The noise was wild and untamed—the primeval voice of Africa herself.
The full-chested roars of two male lions echoed across the plain, striking terror into their prey and pumping adrenaline into our veins. Nine-year old Annalyse slipped her tiny hand into mine and squeezed it. I squeezed back with a sweaty palm. Naturally our first reaction was fear. After all, my husband, two daughters and I were in a Land Rover with our torsos emerging from the open roof, nothing more than fifty yards and a jeep door between us and these fierce predators. We were close enough to see their individual whiskers and piercing amber eyes. The two males continued to greet each other with verbal ferocity as the morning air vibrated with their deep vocalizations. “I guess we’re not in Kansas anymore,” whispered our sarcastic twelve-year-old J.C. “Keep quiet and don’t make any quick movements. They haven’t had breakfast yet,” Tanzanian guide Leonard said with the hint of a smile. Instructions understood; we remained still and silent, in heart-pounding proximity to the lions that strutted and stretched in the orange luminescence of the rising sun.
Soon our bellies growled and we headed back to camp for our own meals. Every day we kept a tally of the animals we saw; in addition to the lions, we watched twenty-one elephants ambling to the watering hole from all directions, leaping impala (we clapped for their high jumps), two loping hyenas, four comical wart hogs zigzagging through the grass with their tails pointing skyward, and dozens of zebra and Thomson’s gazelles—all before a hearty breakfast of scrambled eggs and cinnamon buns.
In our household we read every with awe and envy. The stories and compelling photos of African wildlife as well as the discoveries of early man at Olduvai Gorge in the Rift Valley motivated us, as a family, to put Africa at the top of our travel list. I developed a sense of urgency when I read this phrase in a travel magazine: Tanzania is to wildlife, what Florence is to western art. My husband and I believe that the nuances of European art, architecture and history cannot be appreciated by young children. However, the pre-teen years are the perfect time to take a family safari in Africa.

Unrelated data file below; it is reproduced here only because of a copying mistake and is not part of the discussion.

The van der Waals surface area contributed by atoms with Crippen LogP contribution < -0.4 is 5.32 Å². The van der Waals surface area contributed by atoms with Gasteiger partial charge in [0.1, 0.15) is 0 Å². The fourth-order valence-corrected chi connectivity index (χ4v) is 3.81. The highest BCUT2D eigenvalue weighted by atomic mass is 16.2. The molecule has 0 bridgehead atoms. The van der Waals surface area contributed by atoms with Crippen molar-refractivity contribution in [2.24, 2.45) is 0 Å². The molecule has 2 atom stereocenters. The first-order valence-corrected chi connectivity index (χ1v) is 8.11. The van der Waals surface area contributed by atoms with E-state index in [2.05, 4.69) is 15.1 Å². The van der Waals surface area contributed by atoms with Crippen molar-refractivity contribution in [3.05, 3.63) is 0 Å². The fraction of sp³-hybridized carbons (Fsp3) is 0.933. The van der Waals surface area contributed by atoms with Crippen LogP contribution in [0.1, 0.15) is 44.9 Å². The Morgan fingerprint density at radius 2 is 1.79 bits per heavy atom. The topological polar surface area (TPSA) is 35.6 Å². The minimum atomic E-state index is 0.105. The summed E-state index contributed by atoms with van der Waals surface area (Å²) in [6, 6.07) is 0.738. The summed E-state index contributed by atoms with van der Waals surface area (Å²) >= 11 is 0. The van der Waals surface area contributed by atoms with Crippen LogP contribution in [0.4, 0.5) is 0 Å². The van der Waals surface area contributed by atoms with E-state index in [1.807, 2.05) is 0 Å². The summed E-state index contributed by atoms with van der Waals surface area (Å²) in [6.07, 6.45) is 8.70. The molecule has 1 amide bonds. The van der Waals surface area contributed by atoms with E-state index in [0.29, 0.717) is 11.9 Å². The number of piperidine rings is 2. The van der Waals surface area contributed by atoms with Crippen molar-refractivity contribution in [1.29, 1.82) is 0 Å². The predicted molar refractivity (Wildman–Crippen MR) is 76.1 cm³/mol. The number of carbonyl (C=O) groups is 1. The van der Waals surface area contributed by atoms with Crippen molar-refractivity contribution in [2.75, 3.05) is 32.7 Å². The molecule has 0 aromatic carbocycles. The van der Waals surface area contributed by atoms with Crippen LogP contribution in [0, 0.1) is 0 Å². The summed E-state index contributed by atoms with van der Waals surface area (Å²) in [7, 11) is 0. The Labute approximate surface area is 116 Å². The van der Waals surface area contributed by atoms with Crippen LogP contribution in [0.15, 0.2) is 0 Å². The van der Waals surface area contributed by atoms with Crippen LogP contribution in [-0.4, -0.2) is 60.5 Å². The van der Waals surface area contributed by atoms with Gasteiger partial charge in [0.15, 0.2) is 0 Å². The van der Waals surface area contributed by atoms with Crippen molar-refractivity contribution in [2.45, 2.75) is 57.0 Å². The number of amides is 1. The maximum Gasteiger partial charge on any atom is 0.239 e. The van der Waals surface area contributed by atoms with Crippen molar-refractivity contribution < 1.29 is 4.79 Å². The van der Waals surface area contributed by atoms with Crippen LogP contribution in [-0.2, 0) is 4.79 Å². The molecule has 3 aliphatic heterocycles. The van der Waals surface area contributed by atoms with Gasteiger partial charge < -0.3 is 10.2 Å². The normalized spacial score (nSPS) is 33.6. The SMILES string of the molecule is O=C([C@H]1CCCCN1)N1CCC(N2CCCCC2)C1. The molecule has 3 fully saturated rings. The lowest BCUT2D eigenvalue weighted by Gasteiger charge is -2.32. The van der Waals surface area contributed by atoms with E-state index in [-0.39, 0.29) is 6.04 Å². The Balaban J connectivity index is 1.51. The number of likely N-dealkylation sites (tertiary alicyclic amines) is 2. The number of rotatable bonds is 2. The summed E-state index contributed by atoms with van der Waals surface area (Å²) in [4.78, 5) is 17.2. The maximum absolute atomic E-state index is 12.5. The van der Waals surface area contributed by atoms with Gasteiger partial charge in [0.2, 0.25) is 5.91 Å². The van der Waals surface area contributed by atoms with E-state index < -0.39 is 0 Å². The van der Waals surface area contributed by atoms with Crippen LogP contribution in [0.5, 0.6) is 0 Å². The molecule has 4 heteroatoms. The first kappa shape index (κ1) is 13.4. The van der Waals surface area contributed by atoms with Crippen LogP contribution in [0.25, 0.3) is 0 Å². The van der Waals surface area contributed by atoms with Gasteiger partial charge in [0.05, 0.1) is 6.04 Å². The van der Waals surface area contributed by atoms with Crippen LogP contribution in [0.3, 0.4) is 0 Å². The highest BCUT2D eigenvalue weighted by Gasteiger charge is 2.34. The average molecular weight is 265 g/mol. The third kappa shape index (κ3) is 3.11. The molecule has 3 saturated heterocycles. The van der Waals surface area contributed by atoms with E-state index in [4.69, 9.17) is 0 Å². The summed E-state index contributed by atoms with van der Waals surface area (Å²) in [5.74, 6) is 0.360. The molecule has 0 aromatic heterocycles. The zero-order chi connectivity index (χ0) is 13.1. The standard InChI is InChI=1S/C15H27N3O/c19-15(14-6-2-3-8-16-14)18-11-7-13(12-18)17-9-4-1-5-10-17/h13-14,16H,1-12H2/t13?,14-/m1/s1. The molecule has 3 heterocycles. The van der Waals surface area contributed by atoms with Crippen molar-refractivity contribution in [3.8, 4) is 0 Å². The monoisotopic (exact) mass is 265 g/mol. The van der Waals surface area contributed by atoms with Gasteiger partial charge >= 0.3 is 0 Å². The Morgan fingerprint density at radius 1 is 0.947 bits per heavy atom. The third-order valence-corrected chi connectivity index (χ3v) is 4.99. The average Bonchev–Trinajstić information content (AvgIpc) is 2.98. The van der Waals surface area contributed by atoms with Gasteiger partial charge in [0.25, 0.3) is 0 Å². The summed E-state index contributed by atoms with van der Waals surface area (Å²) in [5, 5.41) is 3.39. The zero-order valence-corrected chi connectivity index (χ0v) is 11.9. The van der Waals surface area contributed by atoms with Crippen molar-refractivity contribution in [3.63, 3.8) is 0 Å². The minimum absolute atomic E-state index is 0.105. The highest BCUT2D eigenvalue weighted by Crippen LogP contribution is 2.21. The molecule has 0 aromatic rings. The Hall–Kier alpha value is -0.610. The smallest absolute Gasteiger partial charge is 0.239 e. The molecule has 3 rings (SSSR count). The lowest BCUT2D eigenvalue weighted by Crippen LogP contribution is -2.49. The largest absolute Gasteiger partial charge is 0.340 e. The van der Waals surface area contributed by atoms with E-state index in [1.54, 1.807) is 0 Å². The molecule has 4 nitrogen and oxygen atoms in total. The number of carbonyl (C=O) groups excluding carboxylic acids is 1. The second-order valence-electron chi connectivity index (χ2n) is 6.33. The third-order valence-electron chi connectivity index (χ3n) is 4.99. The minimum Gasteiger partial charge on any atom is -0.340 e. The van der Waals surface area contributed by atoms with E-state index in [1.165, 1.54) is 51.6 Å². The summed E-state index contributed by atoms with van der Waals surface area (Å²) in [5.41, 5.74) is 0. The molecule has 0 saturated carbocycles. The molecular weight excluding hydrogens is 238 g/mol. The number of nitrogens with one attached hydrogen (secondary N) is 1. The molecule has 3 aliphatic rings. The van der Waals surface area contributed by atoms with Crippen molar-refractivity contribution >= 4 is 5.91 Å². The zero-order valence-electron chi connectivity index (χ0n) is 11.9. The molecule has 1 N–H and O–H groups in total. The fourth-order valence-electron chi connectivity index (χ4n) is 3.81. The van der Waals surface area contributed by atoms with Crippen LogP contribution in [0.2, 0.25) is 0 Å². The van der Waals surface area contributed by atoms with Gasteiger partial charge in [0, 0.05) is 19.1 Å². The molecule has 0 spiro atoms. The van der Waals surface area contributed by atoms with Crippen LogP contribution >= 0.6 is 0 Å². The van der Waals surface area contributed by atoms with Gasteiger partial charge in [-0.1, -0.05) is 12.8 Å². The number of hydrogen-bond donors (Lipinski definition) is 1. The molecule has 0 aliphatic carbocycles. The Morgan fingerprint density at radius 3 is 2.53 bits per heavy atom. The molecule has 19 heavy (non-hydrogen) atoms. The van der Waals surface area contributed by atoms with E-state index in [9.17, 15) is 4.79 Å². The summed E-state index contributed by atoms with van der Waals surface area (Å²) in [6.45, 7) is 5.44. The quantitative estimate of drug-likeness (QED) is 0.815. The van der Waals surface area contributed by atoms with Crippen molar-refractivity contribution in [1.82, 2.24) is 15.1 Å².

Each day at dawn and again late in the afternoon we joined our Tanzanian guide and driver in a safari-ready land rover, and headed into the bush. Careening around termite mounds, up steep banks and down rutted slopes, we watched wildlife from a breathtakingly close vantage point. Sometimes we stayed with them even as they closed in on prey, other times we came upon them just after a kill.
The kids adored Leonard, the Pied Piper of African guides. They listened eagerly as he shared his extensive knowledge about the local mammals, birds and history of the Great Rift Valley; from Tarangire National Park to Olduvai Gorge, and the Serengeti to the Norgorogora Crater.
Prior to our African vacation we thought observing the big animals would be the zenith of our trip, however the camaraderie with our guides, and numerous s with the local people were equal highlights. One day we had lunch with Gebra, our Chagga guide, and his family in their home. Another day we visited a Masaai village where the homes were made of cow dung, the women wore massive bead necklaces, flies buzzed overhead and hovered around the children’s eyes. The village chief, wealthy enough to have two wives, took my husband aside for a private conversation, in which he offered him two goats for our oldest daughter.
Both girls kept safari journals. JC wrote: “Right before dinner we sneaked up to the roofless shower tent where Leonard was showering. We got a bucket of ice, filled it with cold water and I stood on a stool and dumped it over the top onto him. It was hilarious! He screeched and swore. It was awesome.”
“I drove for the first time today—across the Serengeti! Leonard took me out in the land rover and when I took the wheel we jerked and bumped through the grass. Mom and Dad applauded from the porch of their tent. It was so cool!”
On another page she described our visit to a country school where they met the pen pals they corresponded with for several months.
“Children attend this school because their parents are wealthy enough to spare them from working at home. Most of them walk two miles or more each way and they consider themselves lucky. And no one complains! The small kids were scared of us. One child touched my arm, then ran and hid behind his teacher. It wasn’t long before they were showing us around. Hollow cement block rooms with wood benches passed as classrooms and the wild outdoors served as a bathroom. Teachers stored the text-books in their office where they were proudly displayed. Then we all played soccer together. They played barefooted in their starched blue skirts and white blouses. We wore our special athletic shoes and they still pummeled us.”
“I was very impressed with Tanzania. The people were gracious and kind. Comparing myself to those who had so little, showed me how lucky I really am.”
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